November 30, 2023 • Life for Leaders
A Note from Mark
Dear Life for Leaders Reader,
You may have seen my intro note on Tuesday of this week asking you to consider supporting Life for Leaders and the De Pree Center financially. If you missed that note and would like to read it, you can find it here. Also, I would encourage you to read what Michaela, the De Pree Center’s executive director, wrote in her #GivingTuesday letter.
Whether you support this work financially or not, we are grateful to be able to serve you. Please pray for us and tell your friends about us!
Grace and Peace,
Scripture — Luke 2:3-7 (ESV)
And all went to be registered, each to his own town. And Joseph also went up from Galilee, from the town of Nazareth, to Judea, to the city of David, which is called Bethlehem, because he was of the house and lineage of David, to be registered with Mary, his betrothed, who was with child. And while they were there, the time came for her to give birth. And she gave birth to her firstborn son and wrapped him in swaddling cloths and laid him in a manger, because there was no place for them in the inn.
While we are waiting and—often—creating stories of doom for ourselves or for others God has repeatedly demonstrated that if we would just wait, God’s power is perfect because we are weak.
Last time we saw how Advent requires waiting but that waiting shows the providence of God. When we wait, most of us have had thoughts that are not the ideal conclusions we hope for. The owner waiting on the results of a partnership could conclude it will not work. The student waiting on entry exam results replays every question, second-guessing her answers. The offender waits to know they are forgiven anticipating revenge. While we wait, we must have spiritual roots. Whether the whole world recognizes the doom when God’s chosen are looking for Messiah, the story does not seem to line up with the anticipated results.
The Messiah does not come with pomp and circumstance. He does not come immediately annihilating the dark spiritual world or pummeling the Roman oppressor to the Jews. He is not born in a spectacular or renowned city. Everything about the kingdom and the king’s arrival is muted and inconspicuous. A young woman and man trying to make sense of conversations with angels, a virgin birth, and after a ninety-mile walk there was no place to lay their head.
How do you get redemption from this kind of start? Advent requires waiting and, in that pause, we learn of God’s providence but also his power. While we are waiting and—often—creating stories of doom for ourselves or for others God has repeatedly demonstrated that if we would just wait God’s power is perfect because we are weak. In this feeding trough lays the son of God forcing us to repent; to change our minds about how any story has to unfold. Dietrich Bonhoeffer describes for us what could be for our Advent if we would just wait:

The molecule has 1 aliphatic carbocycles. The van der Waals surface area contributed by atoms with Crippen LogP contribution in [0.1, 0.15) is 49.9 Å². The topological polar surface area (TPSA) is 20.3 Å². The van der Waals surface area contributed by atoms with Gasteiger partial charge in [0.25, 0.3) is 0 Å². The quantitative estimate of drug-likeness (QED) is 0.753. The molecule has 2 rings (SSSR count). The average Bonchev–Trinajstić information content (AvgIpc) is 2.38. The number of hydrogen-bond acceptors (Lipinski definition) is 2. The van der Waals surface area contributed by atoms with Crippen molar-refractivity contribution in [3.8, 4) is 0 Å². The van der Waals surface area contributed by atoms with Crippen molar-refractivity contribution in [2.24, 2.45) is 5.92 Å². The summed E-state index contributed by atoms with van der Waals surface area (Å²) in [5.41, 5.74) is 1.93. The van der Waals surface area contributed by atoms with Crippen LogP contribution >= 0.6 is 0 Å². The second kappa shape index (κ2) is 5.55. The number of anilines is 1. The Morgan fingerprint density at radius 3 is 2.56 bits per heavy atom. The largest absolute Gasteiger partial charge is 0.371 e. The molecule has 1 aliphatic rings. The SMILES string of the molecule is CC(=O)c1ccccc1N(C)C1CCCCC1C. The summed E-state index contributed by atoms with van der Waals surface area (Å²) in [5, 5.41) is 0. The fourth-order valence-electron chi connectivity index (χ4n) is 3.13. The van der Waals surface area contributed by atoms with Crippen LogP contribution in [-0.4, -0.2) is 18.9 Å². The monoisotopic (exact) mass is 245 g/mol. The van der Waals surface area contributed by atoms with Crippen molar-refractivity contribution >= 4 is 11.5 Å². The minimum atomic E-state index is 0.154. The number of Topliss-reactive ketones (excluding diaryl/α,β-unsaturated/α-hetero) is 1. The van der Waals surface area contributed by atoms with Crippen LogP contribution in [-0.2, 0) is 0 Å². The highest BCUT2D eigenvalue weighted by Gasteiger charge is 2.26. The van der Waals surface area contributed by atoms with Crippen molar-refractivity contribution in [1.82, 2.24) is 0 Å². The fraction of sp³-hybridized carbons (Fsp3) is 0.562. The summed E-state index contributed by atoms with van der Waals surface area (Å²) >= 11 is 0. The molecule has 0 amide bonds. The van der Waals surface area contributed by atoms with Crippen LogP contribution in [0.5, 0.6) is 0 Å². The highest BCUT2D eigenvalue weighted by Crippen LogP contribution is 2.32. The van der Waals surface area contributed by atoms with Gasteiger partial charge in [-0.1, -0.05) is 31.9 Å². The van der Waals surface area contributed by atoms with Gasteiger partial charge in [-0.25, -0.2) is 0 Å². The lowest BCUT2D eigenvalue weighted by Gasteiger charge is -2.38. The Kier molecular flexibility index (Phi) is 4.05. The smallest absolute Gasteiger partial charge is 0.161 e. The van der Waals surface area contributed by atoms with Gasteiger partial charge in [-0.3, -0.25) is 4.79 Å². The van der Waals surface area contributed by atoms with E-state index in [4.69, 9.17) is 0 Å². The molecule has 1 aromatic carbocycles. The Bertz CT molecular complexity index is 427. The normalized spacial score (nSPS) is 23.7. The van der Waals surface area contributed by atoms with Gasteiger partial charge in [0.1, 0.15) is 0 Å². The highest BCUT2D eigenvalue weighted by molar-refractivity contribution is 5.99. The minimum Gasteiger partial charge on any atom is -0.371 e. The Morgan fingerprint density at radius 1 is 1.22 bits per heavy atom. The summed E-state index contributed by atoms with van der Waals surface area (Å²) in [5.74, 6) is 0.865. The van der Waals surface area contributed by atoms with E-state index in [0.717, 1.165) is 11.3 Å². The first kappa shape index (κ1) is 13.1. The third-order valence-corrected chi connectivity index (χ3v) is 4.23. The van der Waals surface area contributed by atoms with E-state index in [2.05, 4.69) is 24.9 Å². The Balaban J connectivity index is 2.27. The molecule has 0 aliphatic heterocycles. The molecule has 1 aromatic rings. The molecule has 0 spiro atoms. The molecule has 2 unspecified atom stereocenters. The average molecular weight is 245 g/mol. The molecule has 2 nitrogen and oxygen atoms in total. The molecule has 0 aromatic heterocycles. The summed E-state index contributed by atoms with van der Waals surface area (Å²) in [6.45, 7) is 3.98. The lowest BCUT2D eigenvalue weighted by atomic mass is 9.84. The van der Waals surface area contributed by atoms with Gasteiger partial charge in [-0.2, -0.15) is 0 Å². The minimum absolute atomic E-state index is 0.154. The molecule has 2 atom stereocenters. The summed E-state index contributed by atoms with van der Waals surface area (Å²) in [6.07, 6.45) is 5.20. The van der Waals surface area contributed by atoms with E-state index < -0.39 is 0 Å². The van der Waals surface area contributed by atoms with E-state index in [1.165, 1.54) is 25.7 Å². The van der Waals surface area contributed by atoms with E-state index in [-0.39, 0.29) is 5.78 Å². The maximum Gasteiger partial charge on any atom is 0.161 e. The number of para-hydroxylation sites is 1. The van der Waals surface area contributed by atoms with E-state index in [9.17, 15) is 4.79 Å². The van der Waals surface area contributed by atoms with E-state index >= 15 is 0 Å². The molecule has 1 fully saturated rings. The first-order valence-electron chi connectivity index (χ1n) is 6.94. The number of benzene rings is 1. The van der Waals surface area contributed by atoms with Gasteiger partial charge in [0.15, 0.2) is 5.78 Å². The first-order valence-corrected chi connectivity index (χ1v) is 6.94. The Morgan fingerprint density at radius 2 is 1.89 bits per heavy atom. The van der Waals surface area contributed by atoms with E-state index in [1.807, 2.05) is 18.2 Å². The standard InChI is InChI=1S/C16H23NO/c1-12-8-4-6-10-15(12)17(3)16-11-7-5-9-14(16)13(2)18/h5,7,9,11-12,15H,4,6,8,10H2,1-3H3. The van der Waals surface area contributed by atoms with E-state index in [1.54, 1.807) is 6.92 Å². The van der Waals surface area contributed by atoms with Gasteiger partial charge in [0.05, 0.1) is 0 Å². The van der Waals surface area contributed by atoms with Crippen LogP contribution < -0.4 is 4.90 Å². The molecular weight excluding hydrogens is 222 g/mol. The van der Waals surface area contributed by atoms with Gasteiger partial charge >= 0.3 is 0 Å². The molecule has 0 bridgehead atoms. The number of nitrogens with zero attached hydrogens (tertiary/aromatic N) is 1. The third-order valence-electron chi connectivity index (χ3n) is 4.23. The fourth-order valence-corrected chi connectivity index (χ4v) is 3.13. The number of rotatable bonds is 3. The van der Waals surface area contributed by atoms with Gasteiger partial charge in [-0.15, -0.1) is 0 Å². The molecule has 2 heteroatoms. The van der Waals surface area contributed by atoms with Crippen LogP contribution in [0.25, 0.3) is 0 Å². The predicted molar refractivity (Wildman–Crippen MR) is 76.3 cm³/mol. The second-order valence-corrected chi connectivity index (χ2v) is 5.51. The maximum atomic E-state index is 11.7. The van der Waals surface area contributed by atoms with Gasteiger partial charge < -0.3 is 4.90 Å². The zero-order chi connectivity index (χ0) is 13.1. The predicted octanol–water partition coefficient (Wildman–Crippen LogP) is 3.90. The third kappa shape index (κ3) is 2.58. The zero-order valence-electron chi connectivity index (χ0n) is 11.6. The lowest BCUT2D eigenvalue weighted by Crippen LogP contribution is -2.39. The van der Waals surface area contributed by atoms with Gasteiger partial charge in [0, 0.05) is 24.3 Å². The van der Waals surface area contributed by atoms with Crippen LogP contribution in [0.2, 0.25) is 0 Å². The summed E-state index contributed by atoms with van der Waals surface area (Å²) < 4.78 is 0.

“…And then, just when everything is bearing down on us to such an extent that we can scarcely withstand it, the Christmas message comes to tell us that all our ideas are wrong, and that what we take to be evil and dark is really good and light because it comes from God. Our eyes are at fault, that is all. God is in the manger, wealth in poverty, light in darkness, succor in abandonment. No evil can befall us; whatever men may do to us, they cannot but serve the God who is secretly revealed as love and rules the world and our lives.”
We cannot avoid trouble and we ought not be surprised when others experience trouble either as though something strange has happened to them. We do not author stories of doom for others or for ourselves when the Savior of the world’s Incarnation began in a feeding trough. Gospel believers don’t wallow in the vanity of misery; they know the story ends in power.
What are the lessons you can learn from Mary and Joseph in waiting?
What habits in waiting can be transformative in your life?
Reflect on the stories you’ve created for yourself or others in troublesome circumstances. Compare what you create to what God shows us through Scripture of what God can do in trouble.
God, when we are feeble in our own trouble and presumptive in others’ trouble, remind us who is the Lord of the better story. You know what is better and you’re stronger than our worst conclusions. Teach us to wait well and to be rooted in hope. Amen.
Find all Life for Leaders devotions here. Explore what the Bible has to say about work at the High Calling archive, hosted by the unique website of our partners, the Theology of Work Project. Reflection on today’s Life for Leaders theme can be found here: Hark, the Herald Angels Sing.
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DeLano J. Sheffield is the Business Resource Specialist for Goodwill of MoKan where he connects to people on the fringes, training them to reach their full potential through learning and the power of work; he also is on the frontlines of the advances of the fourth industrial revolution and coaches leaders on diversity, inclusion, and accessibility. He began his career as an architectural engineer then went on to attend seminary. In every part of his life he finds ways to infuse theology into vocation, and strengthen practical connections of faith and daily activity. DeLano lives in Kansas City, Missouri.